Glycon Corp. is developing a system to manage wear in extrusion screws and barrels.
The firm's Process Wear Management aims to track wear in order to repair or replace critical components before they eat into profitability. Glycon is developing the sensor and data-gathering technology in conjunction with Dynisco Inc. and RJG Inc.
Glycon general sales manager John Phelan likened the effort to how auto racing teams tackle wear on the racecourse. Race teams have made it a science to determine tire wear vs. remaining performance. They want to minimize tire changes but can't risk running the tires to catastrophic failure.
Melting and mixing in a plasticating unit are influenced by the gap between the screw and barrel. As the machine logs lengthy production time, components experience wear and the gap widens, making the process inefficient and boosting energy needs to maintain production rates.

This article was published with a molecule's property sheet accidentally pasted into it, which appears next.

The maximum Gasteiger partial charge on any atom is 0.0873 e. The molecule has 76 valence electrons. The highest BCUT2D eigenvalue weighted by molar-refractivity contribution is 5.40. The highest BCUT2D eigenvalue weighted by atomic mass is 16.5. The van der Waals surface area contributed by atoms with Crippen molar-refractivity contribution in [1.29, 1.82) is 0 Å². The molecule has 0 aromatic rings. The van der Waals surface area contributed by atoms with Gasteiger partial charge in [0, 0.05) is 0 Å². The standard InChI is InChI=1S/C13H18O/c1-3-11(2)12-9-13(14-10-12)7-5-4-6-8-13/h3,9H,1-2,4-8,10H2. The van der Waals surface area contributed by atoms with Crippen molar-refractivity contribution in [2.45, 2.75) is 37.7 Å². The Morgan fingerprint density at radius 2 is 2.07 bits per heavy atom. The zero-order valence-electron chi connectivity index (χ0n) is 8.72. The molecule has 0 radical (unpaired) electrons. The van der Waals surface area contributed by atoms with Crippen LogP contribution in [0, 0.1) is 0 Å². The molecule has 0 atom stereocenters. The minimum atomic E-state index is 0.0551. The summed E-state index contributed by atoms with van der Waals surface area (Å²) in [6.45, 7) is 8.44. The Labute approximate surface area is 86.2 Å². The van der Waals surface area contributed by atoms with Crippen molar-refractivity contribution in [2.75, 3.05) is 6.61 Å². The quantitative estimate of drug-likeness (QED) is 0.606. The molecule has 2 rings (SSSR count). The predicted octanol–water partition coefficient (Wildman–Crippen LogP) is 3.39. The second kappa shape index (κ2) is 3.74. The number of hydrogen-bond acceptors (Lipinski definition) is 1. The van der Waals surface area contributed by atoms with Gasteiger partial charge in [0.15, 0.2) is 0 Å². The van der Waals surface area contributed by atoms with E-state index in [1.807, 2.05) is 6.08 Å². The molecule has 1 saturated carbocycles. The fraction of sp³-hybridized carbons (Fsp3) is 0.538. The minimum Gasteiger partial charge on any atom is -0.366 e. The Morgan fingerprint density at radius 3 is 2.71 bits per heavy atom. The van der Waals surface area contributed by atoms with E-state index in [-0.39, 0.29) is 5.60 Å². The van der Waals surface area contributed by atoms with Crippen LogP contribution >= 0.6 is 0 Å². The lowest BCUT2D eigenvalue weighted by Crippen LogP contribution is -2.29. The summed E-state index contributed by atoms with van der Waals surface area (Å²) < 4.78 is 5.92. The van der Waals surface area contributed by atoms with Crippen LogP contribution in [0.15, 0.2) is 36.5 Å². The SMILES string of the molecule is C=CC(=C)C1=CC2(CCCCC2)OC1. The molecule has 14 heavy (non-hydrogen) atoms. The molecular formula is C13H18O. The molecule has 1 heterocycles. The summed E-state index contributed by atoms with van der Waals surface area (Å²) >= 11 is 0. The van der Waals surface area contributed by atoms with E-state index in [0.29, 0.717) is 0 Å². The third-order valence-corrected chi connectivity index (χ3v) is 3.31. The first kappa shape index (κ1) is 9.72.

Tecumseh, Mich.-based Glycon introduced its SmartBarrel system in 2005. It involves inserting a digital indicator through a small port in the extruder or injection-unit barrel to measure screw-flight dimensions. The measurements take a few minutes and save extended downtime entailed by pulling the screw to make measurements.
Glycon is working with its partners to make the technology automated and continuous. For example, eddy-current sensors could take noncontact readings of the gap through the barrel wall while the machine runs.
Franklin, Mass.-based Dynisco is helping to develop sensors that can stand up to the rugged conditions of a plasticating unit. Traverse City, Mich.-based RJG is contributing data-gathering and analysis systems to determine screw speed and energy consumption.
Phelan said in an interview at NPE 2006 in Chicago that most of Glycon's work so far has focused on extruders, but it is ready to broaden the work to include injection molding.